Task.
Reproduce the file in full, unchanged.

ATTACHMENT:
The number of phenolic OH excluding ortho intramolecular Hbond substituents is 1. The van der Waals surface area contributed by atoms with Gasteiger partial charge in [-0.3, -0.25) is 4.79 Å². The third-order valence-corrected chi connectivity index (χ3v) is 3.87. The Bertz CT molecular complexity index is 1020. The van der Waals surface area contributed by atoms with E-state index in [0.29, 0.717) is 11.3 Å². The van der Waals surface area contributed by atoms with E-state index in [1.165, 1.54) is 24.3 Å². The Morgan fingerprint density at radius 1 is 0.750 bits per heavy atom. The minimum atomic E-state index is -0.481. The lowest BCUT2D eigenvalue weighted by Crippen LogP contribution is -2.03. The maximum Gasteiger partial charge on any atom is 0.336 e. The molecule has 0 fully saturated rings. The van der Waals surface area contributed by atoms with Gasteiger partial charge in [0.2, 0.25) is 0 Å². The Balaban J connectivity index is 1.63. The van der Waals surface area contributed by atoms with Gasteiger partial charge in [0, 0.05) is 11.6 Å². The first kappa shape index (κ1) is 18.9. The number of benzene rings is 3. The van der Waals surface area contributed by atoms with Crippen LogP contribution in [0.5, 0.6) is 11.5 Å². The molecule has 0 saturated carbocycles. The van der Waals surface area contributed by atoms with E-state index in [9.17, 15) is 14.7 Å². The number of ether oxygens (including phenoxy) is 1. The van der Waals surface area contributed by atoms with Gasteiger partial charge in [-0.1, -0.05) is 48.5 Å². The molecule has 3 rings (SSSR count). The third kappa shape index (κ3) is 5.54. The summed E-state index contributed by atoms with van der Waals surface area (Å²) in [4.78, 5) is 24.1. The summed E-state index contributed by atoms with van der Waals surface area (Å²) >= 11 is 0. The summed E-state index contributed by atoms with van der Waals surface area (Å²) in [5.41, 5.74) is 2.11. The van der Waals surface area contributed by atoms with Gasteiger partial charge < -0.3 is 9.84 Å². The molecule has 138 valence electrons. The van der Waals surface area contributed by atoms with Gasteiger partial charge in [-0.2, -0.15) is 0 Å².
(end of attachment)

The number of phenolic OH excluding ortho intramolecular Hbond substituents is 1. The van der Waals surface area contributed by atoms with Gasteiger partial charge in [-0.3, -0.25) is 4.79 Å². The third-order valence-corrected chi connectivity index (χ3v) is 3.87. The Bertz CT molecular complexity index is 1020. The van der Waals surface area contributed by atoms with E-state index in [0.29, 0.717) is 11.3 Å². The van der Waals surface area contributed by atoms with E-state index in [1.165, 1.54) is 24.3 Å². The Morgan fingerprint density at radius 1 is 0.750 bits per heavy atom. The minimum atomic E-state index is -0.481. The lowest BCUT2D eigenvalue weighted by Crippen LogP contribution is -2.03. The maximum Gasteiger partial charge on any atom is 0.336 e. The molecule has 0 fully saturated rings. The van der Waals surface area contributed by atoms with Gasteiger partial charge in [0.2, 0.25) is 0 Å². The Balaban J connectivity index is 1.63. The van der Waals surface area contributed by atoms with Gasteiger partial charge in [0, 0.05) is 11.6 Å². The first kappa shape index (κ1) is 18.9. The number of benzene rings is 3. The van der Waals surface area contributed by atoms with Crippen LogP contribution in [0.5, 0.6) is 11.5 Å². The molecule has 0 saturated carbocycles. The van der Waals surface area contributed by atoms with E-state index in [9.17, 15) is 14.7 Å². The number of ether oxygens (including phenoxy) is 1. The van der Waals surface area contributed by atoms with Gasteiger partial charge in [-0.1, -0.05) is 48.5 Å². The molecule has 3 rings (SSSR count). The third kappa shape index (κ3) is 5.54. The summed E-state index contributed by atoms with van der Waals surface area (Å²) in [4.78, 5) is 24.1. The summed E-state index contributed by atoms with van der Waals surface area (Å²) >= 11 is 0. The summed E-state index contributed by atoms with van der Waals surface area (Å²) in [5.41, 5.74) is 2.11. The van der Waals surface area contributed by atoms with Gasteiger partial charge < -0.3 is 9.84 Å². The molecule has 138 valence electrons. The van der Waals surface area contributed by atoms with Gasteiger partial charge in [-0.2, -0.15) is 0 Å².